Rachels, Ch 13

What Would a Satisfactory Moral Theory Be Like?


1.       Rachels calls his theory: “Morality without Hubris”

2.       Dimensions of his theory

          a.       One: Morality is a function of reason

                    i.        We ought to do what there are the weightiest reasons for doing

                    ii.       Consistency in use of reason: If we accept a fact as a reason for acting on one occasion, then we must accept it as a reason for action on another occasion, except if there are morally relevant differences between these occasions

          b.       Two: Rachels combines consequentialist (utilitarian), non-consequentialist (Kantian), and virtue ethics considerations


3.       Right action specified as:

          a.       We ought to act so as to promote impartially the interests of everyone alike

                    i.        This is utilitarian

          b.       Except when individuals deserve particular responses as a result of their own past behavior

                    i.        This is a Kantian respect for persons

          c.       (And) Except when virtues like loyalty, friendship, artistic excellence, and doing one’s job well override the impartial promotion of interests

                    i.        This is an appeal to virtues

4.       Rachels position is a type of consequentialism: “A multiple strategies utilitarianism

          a.       Because Rachels justifies the appeal to desert and the virtues by arguing that acting on these bases promotes the general welfare, he is in the end a consequentialist

          b.       What best promotes impartially the interests of everyone is sometimes to not act impartially but as people deserves or in accordance with the virtues or partially with respect to friends and family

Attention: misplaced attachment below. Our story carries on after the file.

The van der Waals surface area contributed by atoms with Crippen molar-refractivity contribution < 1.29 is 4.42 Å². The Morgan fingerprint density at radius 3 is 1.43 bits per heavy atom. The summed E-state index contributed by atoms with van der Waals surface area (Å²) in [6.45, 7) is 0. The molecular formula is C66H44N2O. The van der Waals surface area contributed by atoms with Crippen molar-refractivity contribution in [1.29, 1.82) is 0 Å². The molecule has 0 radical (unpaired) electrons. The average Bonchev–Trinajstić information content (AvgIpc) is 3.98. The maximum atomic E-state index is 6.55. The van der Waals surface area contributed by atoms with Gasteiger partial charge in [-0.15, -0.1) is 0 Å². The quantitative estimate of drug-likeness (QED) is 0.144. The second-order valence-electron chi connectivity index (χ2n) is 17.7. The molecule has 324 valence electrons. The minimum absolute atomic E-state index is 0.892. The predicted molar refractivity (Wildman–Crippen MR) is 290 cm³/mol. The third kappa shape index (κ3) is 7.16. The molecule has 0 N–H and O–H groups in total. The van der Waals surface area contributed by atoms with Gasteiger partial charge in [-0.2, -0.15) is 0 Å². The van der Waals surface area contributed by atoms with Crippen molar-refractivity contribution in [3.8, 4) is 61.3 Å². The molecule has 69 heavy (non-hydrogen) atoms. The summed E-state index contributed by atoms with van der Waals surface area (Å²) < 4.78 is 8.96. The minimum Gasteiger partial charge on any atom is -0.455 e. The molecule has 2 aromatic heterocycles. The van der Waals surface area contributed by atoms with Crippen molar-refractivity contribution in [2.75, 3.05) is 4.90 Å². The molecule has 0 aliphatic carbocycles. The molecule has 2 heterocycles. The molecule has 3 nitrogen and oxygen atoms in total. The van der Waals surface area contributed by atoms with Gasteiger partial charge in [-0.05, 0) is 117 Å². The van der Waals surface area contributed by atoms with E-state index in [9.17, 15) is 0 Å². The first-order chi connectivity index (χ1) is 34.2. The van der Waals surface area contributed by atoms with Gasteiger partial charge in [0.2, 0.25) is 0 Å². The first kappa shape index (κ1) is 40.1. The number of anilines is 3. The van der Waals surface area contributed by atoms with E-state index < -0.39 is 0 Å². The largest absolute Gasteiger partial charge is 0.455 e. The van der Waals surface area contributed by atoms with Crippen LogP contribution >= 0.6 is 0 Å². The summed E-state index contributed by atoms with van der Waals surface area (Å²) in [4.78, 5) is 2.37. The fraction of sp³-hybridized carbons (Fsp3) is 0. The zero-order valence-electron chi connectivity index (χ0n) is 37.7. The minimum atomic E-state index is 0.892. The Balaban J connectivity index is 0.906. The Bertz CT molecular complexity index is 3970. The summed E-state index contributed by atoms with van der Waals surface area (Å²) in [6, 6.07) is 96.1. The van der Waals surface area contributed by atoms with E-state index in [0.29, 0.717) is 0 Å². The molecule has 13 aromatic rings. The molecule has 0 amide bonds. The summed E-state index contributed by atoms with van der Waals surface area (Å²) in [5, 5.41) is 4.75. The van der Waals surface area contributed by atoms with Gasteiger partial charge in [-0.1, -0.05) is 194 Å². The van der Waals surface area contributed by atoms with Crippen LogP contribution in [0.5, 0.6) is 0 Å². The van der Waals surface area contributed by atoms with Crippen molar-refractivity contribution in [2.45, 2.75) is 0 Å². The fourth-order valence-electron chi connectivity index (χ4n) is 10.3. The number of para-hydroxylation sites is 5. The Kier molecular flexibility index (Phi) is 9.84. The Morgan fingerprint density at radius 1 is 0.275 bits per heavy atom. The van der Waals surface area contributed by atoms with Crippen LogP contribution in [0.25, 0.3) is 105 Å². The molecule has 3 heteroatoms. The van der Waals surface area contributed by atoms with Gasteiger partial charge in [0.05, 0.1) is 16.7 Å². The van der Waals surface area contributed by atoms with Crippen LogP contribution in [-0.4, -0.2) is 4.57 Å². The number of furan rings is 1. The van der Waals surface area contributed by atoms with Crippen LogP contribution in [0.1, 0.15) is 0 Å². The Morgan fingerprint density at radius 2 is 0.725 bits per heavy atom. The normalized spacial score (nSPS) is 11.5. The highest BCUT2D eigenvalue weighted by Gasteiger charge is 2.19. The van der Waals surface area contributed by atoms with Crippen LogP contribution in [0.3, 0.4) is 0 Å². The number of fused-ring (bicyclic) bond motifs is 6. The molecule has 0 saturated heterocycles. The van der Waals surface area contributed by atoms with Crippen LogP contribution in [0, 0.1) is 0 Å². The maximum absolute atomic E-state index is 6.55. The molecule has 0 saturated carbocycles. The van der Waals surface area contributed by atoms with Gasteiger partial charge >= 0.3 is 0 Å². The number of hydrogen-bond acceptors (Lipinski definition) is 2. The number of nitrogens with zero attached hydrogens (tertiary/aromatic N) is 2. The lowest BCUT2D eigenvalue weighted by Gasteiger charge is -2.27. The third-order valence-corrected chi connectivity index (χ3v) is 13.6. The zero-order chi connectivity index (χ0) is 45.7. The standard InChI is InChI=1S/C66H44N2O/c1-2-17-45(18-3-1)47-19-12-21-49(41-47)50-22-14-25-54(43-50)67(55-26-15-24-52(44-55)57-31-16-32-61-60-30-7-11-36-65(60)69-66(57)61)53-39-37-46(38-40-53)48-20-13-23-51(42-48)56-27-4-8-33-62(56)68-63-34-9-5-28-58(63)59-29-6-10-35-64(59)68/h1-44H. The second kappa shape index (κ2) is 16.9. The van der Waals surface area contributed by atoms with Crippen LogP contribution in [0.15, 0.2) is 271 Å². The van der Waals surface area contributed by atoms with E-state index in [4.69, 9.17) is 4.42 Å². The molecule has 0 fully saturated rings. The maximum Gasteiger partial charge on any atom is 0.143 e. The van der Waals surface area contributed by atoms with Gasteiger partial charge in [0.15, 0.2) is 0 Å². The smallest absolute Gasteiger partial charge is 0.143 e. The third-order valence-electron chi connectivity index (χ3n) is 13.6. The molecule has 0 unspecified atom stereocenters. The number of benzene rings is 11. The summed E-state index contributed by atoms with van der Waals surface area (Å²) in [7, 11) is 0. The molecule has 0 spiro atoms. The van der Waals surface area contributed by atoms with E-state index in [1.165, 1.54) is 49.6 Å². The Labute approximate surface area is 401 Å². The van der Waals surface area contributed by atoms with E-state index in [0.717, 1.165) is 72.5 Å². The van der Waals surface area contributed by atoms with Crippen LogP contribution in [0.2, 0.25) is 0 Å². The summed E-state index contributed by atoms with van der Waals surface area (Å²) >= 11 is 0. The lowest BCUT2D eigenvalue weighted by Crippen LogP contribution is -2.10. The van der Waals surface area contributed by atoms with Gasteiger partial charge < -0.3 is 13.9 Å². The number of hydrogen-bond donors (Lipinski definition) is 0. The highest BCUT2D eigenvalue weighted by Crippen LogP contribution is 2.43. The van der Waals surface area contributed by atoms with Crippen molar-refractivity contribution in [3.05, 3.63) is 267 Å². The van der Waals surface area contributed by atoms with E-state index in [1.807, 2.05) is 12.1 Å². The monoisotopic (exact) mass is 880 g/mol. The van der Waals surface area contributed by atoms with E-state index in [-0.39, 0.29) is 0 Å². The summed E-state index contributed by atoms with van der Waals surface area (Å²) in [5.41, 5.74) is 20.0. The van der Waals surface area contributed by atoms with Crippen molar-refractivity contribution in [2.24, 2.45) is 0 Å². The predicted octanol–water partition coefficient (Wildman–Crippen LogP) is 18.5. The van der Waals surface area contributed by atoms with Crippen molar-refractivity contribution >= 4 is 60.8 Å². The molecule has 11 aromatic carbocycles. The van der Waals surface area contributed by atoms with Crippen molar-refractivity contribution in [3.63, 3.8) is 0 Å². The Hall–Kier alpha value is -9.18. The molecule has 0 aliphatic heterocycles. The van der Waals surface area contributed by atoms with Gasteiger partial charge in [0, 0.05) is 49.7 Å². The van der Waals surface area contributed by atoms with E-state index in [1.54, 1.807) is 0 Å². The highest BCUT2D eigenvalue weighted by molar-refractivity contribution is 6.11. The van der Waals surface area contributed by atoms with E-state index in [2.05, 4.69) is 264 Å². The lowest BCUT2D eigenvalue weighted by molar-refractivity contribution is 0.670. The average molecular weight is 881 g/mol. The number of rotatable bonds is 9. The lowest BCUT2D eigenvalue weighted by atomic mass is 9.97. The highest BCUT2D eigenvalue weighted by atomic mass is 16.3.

c.       If people look out for their families, keep their promises, and sometimes promote the general welfare directly, this will maximize utility overall (promote the general welfare)

          d.       Multiple strategies (ways) to achieve overall utility


5.       What impartial promotion of everyone’s interests involves

          a.       Everyone’s interest count equally

                    i.        He rejects psychological egoism; we are social creatures who can care about others interests (to some extent)

          b.       Rejects ethical egoism, racism, sexism

          c.       Location not relevant

                    i.        Where the interests are is not relevant

                    ii.       Hence we must help sick and starving children around the world

          d.       Time not relevant

                    i.        When those interests are experienced is not relevant

                    ii.       Hence future generations interest count as much as ours and this has serious implications for use of nuclear weapons and out treatment of environment.

          e.       Species not relevant

                    i.        Whether the interests are human interests or those of some other species is irrelevant

                    ii.       Must extent the moral community to nonhumans who have interests

6.       Hence morality w/o hubris (without false pride)

          a.       An environmentalist dimension to Rachels theory